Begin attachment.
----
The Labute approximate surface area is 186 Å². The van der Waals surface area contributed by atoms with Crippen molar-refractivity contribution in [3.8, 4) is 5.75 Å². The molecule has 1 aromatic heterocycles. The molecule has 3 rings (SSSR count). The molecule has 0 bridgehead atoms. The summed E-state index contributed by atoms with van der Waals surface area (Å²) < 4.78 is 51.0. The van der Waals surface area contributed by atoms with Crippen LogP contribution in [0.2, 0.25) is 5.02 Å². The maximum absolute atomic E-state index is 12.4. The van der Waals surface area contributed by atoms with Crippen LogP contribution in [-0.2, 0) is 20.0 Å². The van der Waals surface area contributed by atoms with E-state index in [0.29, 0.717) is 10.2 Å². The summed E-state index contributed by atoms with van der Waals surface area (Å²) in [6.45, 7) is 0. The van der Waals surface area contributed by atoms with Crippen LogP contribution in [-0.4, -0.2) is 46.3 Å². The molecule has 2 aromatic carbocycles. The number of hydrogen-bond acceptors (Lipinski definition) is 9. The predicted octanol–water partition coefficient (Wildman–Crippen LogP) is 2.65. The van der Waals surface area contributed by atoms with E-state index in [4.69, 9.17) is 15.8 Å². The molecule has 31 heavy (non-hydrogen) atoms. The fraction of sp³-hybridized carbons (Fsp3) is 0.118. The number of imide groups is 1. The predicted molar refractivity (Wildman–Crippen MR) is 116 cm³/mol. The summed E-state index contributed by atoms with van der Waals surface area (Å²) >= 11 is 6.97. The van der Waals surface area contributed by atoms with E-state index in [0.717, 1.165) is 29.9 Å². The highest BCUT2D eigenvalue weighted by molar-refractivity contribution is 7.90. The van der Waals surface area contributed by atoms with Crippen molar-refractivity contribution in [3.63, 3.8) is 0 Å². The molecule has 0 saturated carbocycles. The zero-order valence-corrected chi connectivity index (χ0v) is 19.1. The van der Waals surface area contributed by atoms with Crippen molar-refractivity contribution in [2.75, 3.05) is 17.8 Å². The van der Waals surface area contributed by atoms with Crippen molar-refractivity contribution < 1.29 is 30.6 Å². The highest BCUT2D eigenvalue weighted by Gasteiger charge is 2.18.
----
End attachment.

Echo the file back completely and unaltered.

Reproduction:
The Labute approximate surface area is 186 Å². The van der Waals surface area contributed by atoms with Crippen molar-refractivity contribution in [3.8, 4) is 5.75 Å². The molecule has 1 aromatic heterocycles. The molecule has 3 rings (SSSR count). The molecule has 0 bridgehead atoms. The summed E-state index contributed by atoms with van der Waals surface area (Å²) < 4.78 is 51.0. The van der Waals surface area contributed by atoms with Crippen LogP contribution in [0.2, 0.25) is 5.02 Å². The maximum absolute atomic E-state index is 12.4. The van der Waals surface area contributed by atoms with Crippen LogP contribution in [-0.2, 0) is 20.0 Å². The van der Waals surface area contributed by atoms with E-state index in [0.29, 0.717) is 10.2 Å². The summed E-state index contributed by atoms with van der Waals surface area (Å²) in [6.45, 7) is 0. The van der Waals surface area contributed by atoms with Crippen LogP contribution in [-0.4, -0.2) is 46.3 Å². The molecule has 2 aromatic carbocycles. The number of hydrogen-bond acceptors (Lipinski definition) is 9. The predicted octanol–water partition coefficient (Wildman–Crippen LogP) is 2.65. The van der Waals surface area contributed by atoms with E-state index in [4.69, 9.17) is 15.8 Å². The molecule has 31 heavy (non-hydrogen) atoms. The fraction of sp³-hybridized carbons (Fsp3) is 0.118. The number of imide groups is 1. The predicted molar refractivity (Wildman–Crippen MR) is 116 cm³/mol. The summed E-state index contributed by atoms with van der Waals surface area (Å²) >= 11 is 6.97. The van der Waals surface area contributed by atoms with E-state index in [0.717, 1.165) is 29.9 Å². The highest BCUT2D eigenvalue weighted by molar-refractivity contribution is 7.90. The van der Waals surface area contributed by atoms with Crippen molar-refractivity contribution in [3.63, 3.8) is 0 Å². The molecule has 0 saturated carbocycles. The zero-order valence-corrected chi connectivity index (χ0v) is 19.1. The van der Waals surface area contributed by atoms with Crippen molar-refractivity contribution in [2.75, 3.05) is 17.8 Å². The van der Waals surface area contributed by atoms with Crippen molar-refractivity contribution < 1.29 is 30.6 Å². The highest BCUT2D eigenvalue weighted by Gasteiger charge is 2.18.